Tuesday, July 20, 2010

July 20, 2010 Christmas in July and other crazy stuff


July 20, 2010 Christmas in July and other crazy stuff

We had a busy first half of the year and never made up to our place in Utah to take down our Christmas decorations. Devin and her good friend up here decided to have Christmas in July. Today we made a full trimmed out 19 pound bird. I had the pleasure of chopping onions and celery at 7 am this morning. The event went off marvelously. It culminated in a non gag gift under 10 dollars. I scored some really cool wine glass trinkets that I can also wear as earrings or fishing lures. They are cool.

If that sounds crazy, did you see the market today. I am almost embarrassed to tell you how badly I did on my guestimates for earnings. Before we get to earnings estimates, let’s see how we did on the economic prognostications.

We had some really bad news on housing starts which kicked the market in the synthetic derivatives. The consensus was 583,000 units and we suggested a scary number of 579,000. Well we got a really ugly 549,000 number which should have been a triple digit whammo for the market. Again, this is a goofy market to figure out, but on this stat, what kept the house of cards from collapsing? If you looked at the single family new permits number is came back kind of strong. This could be, (I am a glass half full kinda guy), an indication that all of the stimulus hang overs are over and these are real people buying new homes. If we can see this trend for two more months, it will be a trend worth reacting to.

Oh yeah, as we suggested Canada bumped its rate .25%, it did. No big deal.

Last night we suggested that GS Goldman would beat estimates of 2.07 a share and we threw out a 2.15 number. That was a huge miss on my part as they came in at 78 cents a share. Top line revenue was down 36%. They did have quite a few unordinary charges related to the fraud settlement and UK bonus taxes, but it was a big miss by the company and huge miss for our guess.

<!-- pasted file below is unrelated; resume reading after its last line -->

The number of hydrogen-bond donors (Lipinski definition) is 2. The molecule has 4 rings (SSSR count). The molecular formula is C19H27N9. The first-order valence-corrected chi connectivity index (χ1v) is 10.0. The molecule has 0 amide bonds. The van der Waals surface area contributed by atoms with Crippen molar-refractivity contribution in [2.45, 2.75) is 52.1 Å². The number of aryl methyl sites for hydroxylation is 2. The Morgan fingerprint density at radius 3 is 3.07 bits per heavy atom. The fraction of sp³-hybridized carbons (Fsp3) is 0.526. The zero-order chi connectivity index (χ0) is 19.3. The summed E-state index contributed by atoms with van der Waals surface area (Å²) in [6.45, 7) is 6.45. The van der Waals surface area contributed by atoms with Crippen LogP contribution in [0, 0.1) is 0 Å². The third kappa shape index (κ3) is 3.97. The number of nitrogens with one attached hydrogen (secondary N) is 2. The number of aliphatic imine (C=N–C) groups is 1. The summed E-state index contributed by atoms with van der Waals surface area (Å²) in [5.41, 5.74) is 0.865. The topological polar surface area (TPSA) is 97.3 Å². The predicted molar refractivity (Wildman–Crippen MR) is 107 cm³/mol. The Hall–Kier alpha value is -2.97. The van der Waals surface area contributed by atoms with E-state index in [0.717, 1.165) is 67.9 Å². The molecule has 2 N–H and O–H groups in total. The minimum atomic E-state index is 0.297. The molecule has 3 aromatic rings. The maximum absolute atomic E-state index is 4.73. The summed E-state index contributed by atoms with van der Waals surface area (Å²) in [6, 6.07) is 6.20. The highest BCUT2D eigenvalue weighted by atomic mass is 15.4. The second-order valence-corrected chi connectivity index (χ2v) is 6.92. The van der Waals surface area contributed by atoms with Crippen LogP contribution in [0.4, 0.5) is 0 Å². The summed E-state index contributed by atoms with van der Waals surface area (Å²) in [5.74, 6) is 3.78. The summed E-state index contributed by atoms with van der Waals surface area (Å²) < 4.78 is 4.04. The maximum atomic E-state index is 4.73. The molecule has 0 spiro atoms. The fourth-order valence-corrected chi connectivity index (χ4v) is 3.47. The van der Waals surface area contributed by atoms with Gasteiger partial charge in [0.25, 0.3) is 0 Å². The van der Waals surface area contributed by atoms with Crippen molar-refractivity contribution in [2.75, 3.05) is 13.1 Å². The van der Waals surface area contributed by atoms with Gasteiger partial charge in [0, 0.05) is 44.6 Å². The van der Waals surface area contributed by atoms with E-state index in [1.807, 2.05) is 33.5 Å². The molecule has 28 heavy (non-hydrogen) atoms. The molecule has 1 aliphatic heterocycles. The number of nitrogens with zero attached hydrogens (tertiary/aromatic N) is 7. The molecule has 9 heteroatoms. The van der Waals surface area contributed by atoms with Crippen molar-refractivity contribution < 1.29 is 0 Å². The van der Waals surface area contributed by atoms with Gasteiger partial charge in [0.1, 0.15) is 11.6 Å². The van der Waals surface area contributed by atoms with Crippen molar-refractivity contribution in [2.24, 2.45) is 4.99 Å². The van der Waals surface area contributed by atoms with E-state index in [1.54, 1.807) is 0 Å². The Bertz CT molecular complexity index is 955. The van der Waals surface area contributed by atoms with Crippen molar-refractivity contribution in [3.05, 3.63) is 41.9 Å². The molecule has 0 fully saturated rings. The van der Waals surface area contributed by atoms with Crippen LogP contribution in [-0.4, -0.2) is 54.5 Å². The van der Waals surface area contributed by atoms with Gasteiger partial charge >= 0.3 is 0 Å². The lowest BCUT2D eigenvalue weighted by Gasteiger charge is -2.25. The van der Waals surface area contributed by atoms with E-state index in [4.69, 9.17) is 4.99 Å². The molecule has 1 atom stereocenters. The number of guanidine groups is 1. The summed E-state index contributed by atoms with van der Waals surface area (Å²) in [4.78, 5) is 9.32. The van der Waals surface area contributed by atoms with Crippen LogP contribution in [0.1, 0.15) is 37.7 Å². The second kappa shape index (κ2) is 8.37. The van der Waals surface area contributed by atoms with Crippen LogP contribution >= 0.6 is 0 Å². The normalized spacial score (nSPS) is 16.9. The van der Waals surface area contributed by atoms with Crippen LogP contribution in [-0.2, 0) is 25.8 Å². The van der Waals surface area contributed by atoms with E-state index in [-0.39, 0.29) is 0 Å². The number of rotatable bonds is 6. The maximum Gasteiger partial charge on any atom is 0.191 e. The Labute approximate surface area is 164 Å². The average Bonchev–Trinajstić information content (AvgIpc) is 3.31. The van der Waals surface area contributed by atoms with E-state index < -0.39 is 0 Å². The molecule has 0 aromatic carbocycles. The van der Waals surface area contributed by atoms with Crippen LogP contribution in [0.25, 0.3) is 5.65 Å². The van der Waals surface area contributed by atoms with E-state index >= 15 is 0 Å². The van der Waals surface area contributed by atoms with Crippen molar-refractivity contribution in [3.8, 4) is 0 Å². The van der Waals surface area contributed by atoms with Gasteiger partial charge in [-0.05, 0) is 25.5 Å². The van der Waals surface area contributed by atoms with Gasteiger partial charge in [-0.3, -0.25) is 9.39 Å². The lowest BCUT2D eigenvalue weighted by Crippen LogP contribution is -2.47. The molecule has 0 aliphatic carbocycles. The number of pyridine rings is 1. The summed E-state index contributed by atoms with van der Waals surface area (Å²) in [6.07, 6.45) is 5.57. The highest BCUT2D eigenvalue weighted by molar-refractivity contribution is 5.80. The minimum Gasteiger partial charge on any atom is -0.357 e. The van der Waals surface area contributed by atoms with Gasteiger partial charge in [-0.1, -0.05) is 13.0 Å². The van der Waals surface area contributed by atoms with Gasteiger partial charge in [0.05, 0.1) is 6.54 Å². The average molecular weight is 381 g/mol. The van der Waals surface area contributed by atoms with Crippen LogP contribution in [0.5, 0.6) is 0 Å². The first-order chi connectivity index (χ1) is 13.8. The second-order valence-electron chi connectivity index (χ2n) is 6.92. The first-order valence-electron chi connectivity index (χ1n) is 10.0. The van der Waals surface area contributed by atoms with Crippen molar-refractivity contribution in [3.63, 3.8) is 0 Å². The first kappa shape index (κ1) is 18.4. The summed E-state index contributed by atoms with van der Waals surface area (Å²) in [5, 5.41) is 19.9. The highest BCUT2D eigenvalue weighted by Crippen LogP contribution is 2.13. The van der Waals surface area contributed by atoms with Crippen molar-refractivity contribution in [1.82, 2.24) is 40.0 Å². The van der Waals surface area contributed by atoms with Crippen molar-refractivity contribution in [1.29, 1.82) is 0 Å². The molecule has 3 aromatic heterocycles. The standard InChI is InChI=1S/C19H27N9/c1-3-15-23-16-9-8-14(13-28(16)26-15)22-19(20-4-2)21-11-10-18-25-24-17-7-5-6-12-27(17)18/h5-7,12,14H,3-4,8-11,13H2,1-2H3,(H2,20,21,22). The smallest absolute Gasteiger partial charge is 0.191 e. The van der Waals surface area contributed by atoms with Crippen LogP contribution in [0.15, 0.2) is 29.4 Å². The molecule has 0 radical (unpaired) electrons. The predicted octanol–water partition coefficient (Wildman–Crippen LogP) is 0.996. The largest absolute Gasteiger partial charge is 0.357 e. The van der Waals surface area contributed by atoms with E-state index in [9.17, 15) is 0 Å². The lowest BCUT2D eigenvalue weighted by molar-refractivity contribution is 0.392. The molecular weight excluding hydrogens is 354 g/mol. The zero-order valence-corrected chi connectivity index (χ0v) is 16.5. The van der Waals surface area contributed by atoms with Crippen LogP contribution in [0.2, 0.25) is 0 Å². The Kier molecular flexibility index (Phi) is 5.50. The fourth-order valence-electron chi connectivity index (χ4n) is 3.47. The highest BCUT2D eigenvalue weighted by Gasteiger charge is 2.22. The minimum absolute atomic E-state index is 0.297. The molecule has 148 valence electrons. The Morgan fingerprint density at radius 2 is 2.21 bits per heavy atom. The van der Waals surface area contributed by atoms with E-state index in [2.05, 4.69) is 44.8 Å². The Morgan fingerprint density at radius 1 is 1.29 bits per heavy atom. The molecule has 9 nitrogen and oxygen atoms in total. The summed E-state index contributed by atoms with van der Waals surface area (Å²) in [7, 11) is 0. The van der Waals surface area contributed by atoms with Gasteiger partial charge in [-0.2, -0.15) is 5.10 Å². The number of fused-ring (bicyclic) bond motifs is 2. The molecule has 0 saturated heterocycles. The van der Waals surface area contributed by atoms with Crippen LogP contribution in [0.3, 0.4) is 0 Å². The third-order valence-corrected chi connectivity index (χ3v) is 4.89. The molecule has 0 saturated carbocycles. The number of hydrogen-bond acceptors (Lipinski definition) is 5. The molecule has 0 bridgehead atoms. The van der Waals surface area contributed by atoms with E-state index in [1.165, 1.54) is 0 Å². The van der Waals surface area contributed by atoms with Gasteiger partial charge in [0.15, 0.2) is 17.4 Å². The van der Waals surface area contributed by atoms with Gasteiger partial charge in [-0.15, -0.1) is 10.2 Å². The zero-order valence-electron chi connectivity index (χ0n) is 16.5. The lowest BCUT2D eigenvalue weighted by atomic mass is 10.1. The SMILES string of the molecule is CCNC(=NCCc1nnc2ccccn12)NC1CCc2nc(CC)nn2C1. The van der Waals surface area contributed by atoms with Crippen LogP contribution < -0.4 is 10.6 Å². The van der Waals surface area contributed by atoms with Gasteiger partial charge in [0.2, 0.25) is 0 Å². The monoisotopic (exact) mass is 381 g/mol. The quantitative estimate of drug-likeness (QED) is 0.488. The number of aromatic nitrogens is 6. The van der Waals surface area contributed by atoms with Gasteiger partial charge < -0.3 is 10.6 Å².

As suggested last night, JNJ Johnson & Johnson did beat and even with the beat, concerns over a recall and a downward adjustment to 2010 annual earnings forced the stock down a dollar. Their magic number was 1.21 a share, and they hit 1,23 without too much accounting shenanigans. That made my January Calls easy to pick up at 2.25, so we will be in the money at 62.25.

Pepsico did beat which was contrary to my guess from last night. In looking at the numbers, there was an 11 cent a share adjustment to the upside for foreign currency exchange. If that change had not been executed, their quarter would have been 98 cents a share. They do about 40% of their revenue outside the US.

AAPL surprised many of us with a huge beat. Most analysts and this blog were thinking 3.11 a share or 3.12 a share. They blew everyone away and came in at 3.51 a share. The stock was up in after hours trading. As I mentioned, everyone was watching their gross margin whish did slide just a hair. (From 40% to 39.1%) This makes for some very healthy growth. Target prices are in the 300-320 range. We are even on the stock at the moment. (Remember we took a nice profit in the May Flash Crash and generated some much needed tax revenue for the Firm of ORP. (Obama, Reid, and Pelosi).

As a reminder, please keep an eye on your stop orders. I am liking what we are seeing in the earnings report, but only about 62% of the companies reporting so far this quarter are hitting top line numbers. That is not the type of growth we need.

There is a long list of companies reporting tomorrow, but only two I am focused on. KO, Coke is expected to hit 1.03 in profit for the quarter. Look for some similar action as in PepsiCo regarding foreign currency exchange issues. They should be so look for 1.07. Their P/E ratio is a fair 14 and target prices are in the 61-65 range. They have manageable debt but their yield is a weak 1.7%. Keep in mind that the 10 year treasury was below 3% today so my benchmark return is just this side of 6%. We need a better yield or a POP on KO to make this sexy again.

Wells Fargo reports tomorrow and they are looking for 48 cents a share. They already announced some layoffs due to the banking finance reform bill and other reorganization changes. These are already worked into the price of the shares, so any new surprises tomorrow could make this equity a wobbler. We own it and it is part of our banking troika of C, BAC, and WFC. I like a beat here to the tune of 52 cents a share. I hope.

We have yet another reader for the Salve Lucrum Blog. My wife’s and my good friend Elizabeth will be joining us making her reader 36. Welcome aboard Elizabeth.

Salve Lucrum


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